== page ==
Report Reveals Clinton Chief Of Staff Played Significant Role In Suppressing State Department Investigations

Over the weekend, the Washington Examiner highlighted a State Department Inspector General report that found then-Secretary of State Hillary Clinton’s Chief of Staff, Cheryl Mills, “played a role in covering up allegations that an ambassador had solicited prostitutes on the job.” Initially the executive summary of the report, which was made public in October 2014, downplayed Mills’ role in the investigation into Belgian Ambassador Howard Gutman’s actions. The full report however, obtained by America Rising through a Freedom of Information Act (FOIA) request, found Mills played a much bigger role. The Washington Examiner reports:

The public version of the inspector general report suggests it was Patrick Kennedy, the undersecretary for management, who swept the allegations against Belgian Ambassador Howard Gutman under the rug in 2011. But an internal version of the same report obtained by America Rising through the Freedom of Information Act and shared with the Washington Examiner reveals chief of staff Cheryl Mills’ hand in protecting Gutman from an emerging internal probe. While the public report only briefly mentions the fact that Mills attended a June 3, 2011 meeting with Gutman and Kennedy in Washington regarding the prostitution case, the internal version suggests Mills conducted the questioning of the ambassador. …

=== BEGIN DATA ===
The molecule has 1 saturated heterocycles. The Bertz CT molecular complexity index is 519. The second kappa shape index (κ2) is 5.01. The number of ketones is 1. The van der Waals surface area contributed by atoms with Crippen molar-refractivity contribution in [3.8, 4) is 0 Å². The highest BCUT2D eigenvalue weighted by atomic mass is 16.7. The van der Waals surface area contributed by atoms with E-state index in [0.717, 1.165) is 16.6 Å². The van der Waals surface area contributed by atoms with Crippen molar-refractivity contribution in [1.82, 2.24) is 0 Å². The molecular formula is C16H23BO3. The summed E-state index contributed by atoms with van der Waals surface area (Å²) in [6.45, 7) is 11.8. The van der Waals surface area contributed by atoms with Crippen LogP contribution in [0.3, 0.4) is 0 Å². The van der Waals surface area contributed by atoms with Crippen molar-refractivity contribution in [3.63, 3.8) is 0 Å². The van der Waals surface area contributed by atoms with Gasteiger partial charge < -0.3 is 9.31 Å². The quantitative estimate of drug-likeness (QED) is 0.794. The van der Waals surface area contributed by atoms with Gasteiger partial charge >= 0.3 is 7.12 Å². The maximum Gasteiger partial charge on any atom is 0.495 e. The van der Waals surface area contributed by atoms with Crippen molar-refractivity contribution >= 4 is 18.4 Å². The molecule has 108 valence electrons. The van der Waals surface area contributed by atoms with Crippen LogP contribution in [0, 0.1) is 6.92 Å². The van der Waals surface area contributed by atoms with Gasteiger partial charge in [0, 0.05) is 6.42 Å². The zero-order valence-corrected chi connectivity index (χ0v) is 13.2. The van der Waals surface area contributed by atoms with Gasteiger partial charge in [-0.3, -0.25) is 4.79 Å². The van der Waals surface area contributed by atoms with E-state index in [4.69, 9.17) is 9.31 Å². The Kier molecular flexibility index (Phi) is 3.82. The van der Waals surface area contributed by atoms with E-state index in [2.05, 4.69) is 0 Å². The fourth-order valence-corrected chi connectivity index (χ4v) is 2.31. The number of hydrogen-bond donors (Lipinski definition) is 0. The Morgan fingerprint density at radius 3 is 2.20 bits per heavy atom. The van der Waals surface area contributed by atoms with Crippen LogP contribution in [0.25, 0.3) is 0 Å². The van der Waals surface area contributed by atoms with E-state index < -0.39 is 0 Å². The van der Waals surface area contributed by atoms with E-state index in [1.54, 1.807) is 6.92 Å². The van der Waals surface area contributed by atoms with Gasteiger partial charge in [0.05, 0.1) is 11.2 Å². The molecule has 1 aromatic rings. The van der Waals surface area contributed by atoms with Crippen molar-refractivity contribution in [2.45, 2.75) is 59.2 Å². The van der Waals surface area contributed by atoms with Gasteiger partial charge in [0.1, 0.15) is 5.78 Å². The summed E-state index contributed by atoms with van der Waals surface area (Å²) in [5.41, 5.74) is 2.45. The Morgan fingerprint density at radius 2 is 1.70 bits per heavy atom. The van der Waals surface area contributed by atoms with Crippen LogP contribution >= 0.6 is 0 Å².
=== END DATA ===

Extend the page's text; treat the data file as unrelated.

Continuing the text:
The incident raises questions about Mills’ activities under Clinton given evidence that Mills also interfered to shield the nominee for ambassador to Iraq from an unrelated investigation during Clinton’s tenure. Mills has been a close confidante of the former secretary of state since Bill Clinton’s days in the White House. Her personal involvement in high-level State Department cover-ups raises additional questions about whether Clinton was aware of what her chief of staff was doing at the agency she oversaw. For example, Clinton’s public schedule for the day of the Gutman meeting shows the secretary of state would have been in the building while Mills and Kennedy were speaking with the embattled ambassador.

This story comes on the heels of The Wall Street Journal’s report last month that Mills, as a political appointee, also had a hand in determining which documents were released to the public via FOIA requests, which raised questions yet again about the lack of transparency in Clinton’s State Department.